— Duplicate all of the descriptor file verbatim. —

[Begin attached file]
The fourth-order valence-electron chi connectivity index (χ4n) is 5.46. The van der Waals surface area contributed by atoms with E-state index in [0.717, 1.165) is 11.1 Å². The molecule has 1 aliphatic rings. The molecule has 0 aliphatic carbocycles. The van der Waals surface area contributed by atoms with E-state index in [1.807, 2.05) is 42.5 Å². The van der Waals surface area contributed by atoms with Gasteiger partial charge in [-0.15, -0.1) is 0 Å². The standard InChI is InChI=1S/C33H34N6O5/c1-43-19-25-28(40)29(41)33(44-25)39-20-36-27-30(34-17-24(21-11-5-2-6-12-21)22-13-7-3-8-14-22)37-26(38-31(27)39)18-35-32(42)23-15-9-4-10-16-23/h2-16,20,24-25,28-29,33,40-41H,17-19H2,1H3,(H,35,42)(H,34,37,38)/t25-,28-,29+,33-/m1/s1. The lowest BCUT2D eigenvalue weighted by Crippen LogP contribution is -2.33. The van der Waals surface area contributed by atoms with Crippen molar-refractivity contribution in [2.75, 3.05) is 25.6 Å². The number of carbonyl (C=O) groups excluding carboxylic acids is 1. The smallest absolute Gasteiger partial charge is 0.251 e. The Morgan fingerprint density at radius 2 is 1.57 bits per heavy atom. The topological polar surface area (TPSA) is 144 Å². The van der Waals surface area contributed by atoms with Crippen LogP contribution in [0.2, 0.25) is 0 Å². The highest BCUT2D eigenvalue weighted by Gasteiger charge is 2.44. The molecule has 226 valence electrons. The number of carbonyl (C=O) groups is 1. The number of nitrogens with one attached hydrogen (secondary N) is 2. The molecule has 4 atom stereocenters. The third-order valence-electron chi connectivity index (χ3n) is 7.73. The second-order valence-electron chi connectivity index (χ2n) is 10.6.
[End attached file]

The fourth-order valence-electron chi connectivity index (χ4n) is 5.46. The van der Waals surface area contributed by atoms with E-state index in [0.717, 1.165) is 11.1 Å². The molecule has 1 aliphatic rings. The molecule has 0 aliphatic carbocycles. The van der Waals surface area contributed by atoms with E-state index in [1.807, 2.05) is 42.5 Å². The van der Waals surface area contributed by atoms with Gasteiger partial charge in [-0.15, -0.1) is 0 Å². The standard InChI is InChI=1S/C33H34N6O5/c1-43-19-25-28(40)29(41)33(44-25)39-20-36-27-30(34-17-24(21-11-5-2-6-12-21)22-13-7-3-8-14-22)37-26(38-31(27)39)18-35-32(42)23-15-9-4-10-16-23/h2-16,20,24-25,28-29,33,40-41H,17-19H2,1H3,(H,35,42)(H,34,37,38)/t25-,28-,29+,33-/m1/s1. The lowest BCUT2D eigenvalue weighted by Crippen LogP contribution is -2.33. The van der Waals surface area contributed by atoms with Crippen molar-refractivity contribution in [2.75, 3.05) is 25.6 Å². The number of carbonyl (C=O) groups excluding carboxylic acids is 1. The smallest absolute Gasteiger partial charge is 0.251 e. The Morgan fingerprint density at radius 2 is 1.57 bits per heavy atom. The topological polar surface area (TPSA) is 144 Å². The van der Waals surface area contributed by atoms with Crippen LogP contribution in [0.2, 0.25) is 0 Å². The highest BCUT2D eigenvalue weighted by Gasteiger charge is 2.44. The molecule has 226 valence electrons. The number of carbonyl (C=O) groups is 1. The number of nitrogens with one attached hydrogen (secondary N) is 2. The molecule has 4 atom stereocenters. The third-order valence-electron chi connectivity index (χ3n) is 7.73. The second-order valence-electron chi connectivity index (χ2n) is 10.6.